Why every woman hates Carla Bruni

CarlaBefore I start my rant, for those of you who noticed I was missing, I am sorry. The server had to changed for reasons I am not clever enough to understand. For those of you who didn’t, where the hell were you?

Anyway it’s not just servers that are driving me mad at the moment. Everywhere I go in the house all I hear are the husky ‘I want to steal your husband’ tones of a certain Miss Carla Bruni.

My husband has got the Bruni-bug bad. Ever since the French president started stepping out with her he has spent most of his time reading about her exploits, listening to her dreary music or watching clips of her on YouTube.

He lost his trainers the other day. “Maybe Carla Bruni has taken them,” he said, “in a desperate attempt to get me to come and claim them back from her.” Yeah, right.

Deranged he may be, but I fear he is not alone. For Miss Bruni is every man’s dream and every woman’s nightmare. This is a girl who believes in free love and has the looks and guile to get it wherever she wants.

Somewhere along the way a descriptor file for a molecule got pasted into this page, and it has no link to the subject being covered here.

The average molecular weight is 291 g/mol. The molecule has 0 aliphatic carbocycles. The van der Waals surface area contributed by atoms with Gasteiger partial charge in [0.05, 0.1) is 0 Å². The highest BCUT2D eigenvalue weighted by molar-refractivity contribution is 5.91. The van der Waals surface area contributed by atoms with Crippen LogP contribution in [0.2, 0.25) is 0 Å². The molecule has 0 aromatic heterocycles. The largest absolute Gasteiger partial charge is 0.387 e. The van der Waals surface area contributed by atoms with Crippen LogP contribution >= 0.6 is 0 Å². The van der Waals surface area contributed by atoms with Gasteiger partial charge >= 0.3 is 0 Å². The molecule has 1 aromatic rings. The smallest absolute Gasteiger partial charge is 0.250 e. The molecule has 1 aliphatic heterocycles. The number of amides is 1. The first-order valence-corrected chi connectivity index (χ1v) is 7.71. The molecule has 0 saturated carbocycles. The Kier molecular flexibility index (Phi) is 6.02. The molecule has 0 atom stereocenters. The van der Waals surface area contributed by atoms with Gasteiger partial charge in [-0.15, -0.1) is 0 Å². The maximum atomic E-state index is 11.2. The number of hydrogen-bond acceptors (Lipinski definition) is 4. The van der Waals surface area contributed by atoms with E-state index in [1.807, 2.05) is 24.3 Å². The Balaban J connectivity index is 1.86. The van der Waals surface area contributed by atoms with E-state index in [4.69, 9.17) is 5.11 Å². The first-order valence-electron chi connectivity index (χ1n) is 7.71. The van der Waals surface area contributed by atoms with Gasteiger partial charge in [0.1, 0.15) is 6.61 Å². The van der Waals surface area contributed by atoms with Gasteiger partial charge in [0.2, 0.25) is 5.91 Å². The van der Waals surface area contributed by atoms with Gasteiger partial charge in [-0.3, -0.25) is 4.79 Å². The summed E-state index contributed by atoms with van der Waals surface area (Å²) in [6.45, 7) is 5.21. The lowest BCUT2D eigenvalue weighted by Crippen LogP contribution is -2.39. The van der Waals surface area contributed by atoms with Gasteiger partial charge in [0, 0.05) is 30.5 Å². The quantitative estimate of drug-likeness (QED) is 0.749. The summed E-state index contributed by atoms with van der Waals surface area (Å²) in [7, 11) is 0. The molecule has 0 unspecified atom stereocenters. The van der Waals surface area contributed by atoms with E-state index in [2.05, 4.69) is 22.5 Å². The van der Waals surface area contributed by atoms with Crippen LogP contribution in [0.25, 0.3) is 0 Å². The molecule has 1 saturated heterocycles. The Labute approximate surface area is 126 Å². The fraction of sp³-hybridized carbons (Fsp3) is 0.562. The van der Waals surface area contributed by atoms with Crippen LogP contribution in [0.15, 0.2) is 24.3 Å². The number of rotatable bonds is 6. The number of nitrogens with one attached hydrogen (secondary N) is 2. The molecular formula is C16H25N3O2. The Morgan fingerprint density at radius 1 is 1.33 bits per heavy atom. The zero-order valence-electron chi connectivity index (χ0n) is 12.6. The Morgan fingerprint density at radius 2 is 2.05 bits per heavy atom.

If I were the Queen I would refuse to have her anywhere near me on the upcoming state visit, married or not. Married, as we know, means nothing to the capricious Carla. Unless the Queen wants to risk losing her husband and possibly her son and/or grandson she should keep her well away from the palace.

Copyright: Helena Frith Powell 2008

What makes women happy

Stefania Prestigiacomo, minister for Equal opportunities in the Italian government, has come up with ten commandments for female happiness:

* Consider motherhood a value – it is the greatest experience for women
* Follow your childhood dream
* Keep falling in love
* Buy something useless every once in a while
* Take pride in your own beauty
* Do not be upset by your man if he doesn’t notice when you’ve been to the hairdresser – it is his loss
* Do not be envious of important people; they, too, often spend evenings just watching television
* Travel to broaden your mind
* Defend other women
* Smile

Gina LollobrigidaI don’t agree with all of them. Number seven for example. Since when did I ever envy anyone who has to go out every night? My idea of a good evening is the apero a grande vitesse, followed by dinner with my husband and children and bed with a good book by 9.30pm. Or watching Grey’s Anatomy.